Vacuum pump curious behaviour.

I picked up a freecycled vacuum pump and motor a few years back for a round-2-it project for a vacuum bagging clamp to apply veneer to wood.
I'm starting to put the system together for its first job.
The pump is an Edwards Speedivac ED75 run by a 1/3 hp motor at about 500 rpm. Fresh Edwards oil filled just above the minimum mark.
Using about 600mm of 6mm od nylon pipe the output of the pump goes via a non return valve to a 3.9Kg ex calor gas bottle (empty!) with its original valve - volume about 10 litres. This line has a gauge scaled 0-760mm Hg connected via a tee piece.
All seems to work well. There is a minor leak somewhere in the push fit piping but I can live with that.
What I observe and do not understand is the following. With pump running and the valve to the gas cylinder open, the gauge reads 750mm Hg but when I close the valve it drops to 730mm Hg? This is repeatable under steady conditions after the pump has been running for 15 min or so and the body of the pump off cold. I've returned everything to atmospheric pressure and pumped down again with the same result.
The gas ballast valve is closed for all the readings. I can appreciate the gauge might not be accurate but why should the readings be different. I ask from curiosity alone as the level of vacuum I'm achieving will be more than enough for the job.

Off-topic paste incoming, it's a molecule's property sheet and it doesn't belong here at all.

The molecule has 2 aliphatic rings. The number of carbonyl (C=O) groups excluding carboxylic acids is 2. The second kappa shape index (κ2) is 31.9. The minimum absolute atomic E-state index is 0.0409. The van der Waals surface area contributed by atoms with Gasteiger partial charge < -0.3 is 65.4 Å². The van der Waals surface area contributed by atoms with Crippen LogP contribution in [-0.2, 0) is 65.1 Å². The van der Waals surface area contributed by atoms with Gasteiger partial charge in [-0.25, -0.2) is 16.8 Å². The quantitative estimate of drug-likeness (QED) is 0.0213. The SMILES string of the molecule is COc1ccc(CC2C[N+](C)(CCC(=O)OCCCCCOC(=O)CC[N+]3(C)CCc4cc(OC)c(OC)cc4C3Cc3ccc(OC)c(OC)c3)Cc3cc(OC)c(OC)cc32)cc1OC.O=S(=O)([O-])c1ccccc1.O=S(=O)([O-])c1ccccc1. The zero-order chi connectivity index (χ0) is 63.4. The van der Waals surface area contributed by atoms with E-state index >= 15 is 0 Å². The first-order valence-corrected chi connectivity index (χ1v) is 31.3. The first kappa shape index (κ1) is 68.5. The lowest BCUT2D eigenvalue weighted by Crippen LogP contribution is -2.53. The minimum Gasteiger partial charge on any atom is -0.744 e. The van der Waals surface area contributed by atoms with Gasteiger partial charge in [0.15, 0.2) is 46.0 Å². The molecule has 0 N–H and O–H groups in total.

Can anyone explain please?
TIA
Bob
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On 06/24/17 17:04, Bob Minchin wrote:

So that's a pump, t piece to cylinder and tooling ?. The only thing I can think of is that the cylinder is acting as a filter, smoothing out small variations in the vacuum as the pump rotates. It's quite common on some instrument test setups to put an empty tank in the line for just that purpose. That then affects the gauge reading.
I don't look in here much either these days, seems pretty quite quiet and there are loads of other forums online with more activity...
Chris
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On 24/06/2017 18:04, Bob Minchin wrote:

If I've understood your set up, your small leak is causing this.
With the valve open, the leak has a large volume to reduce the vacuum in. With it closed, the volume is much smaller and you see the impact more quickly.
Not that it is a surprise but it does tell you the leak isn't in the tank ;-)
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Bob Minchin wrote:

Thanks for the replies. It turns out it is the cylinder action as a "smoothing capacitor" in the system. I put the gauge on the end of 30m of tubing and the anomaly went away as the tube volume acted as the smoothing element.
Bob
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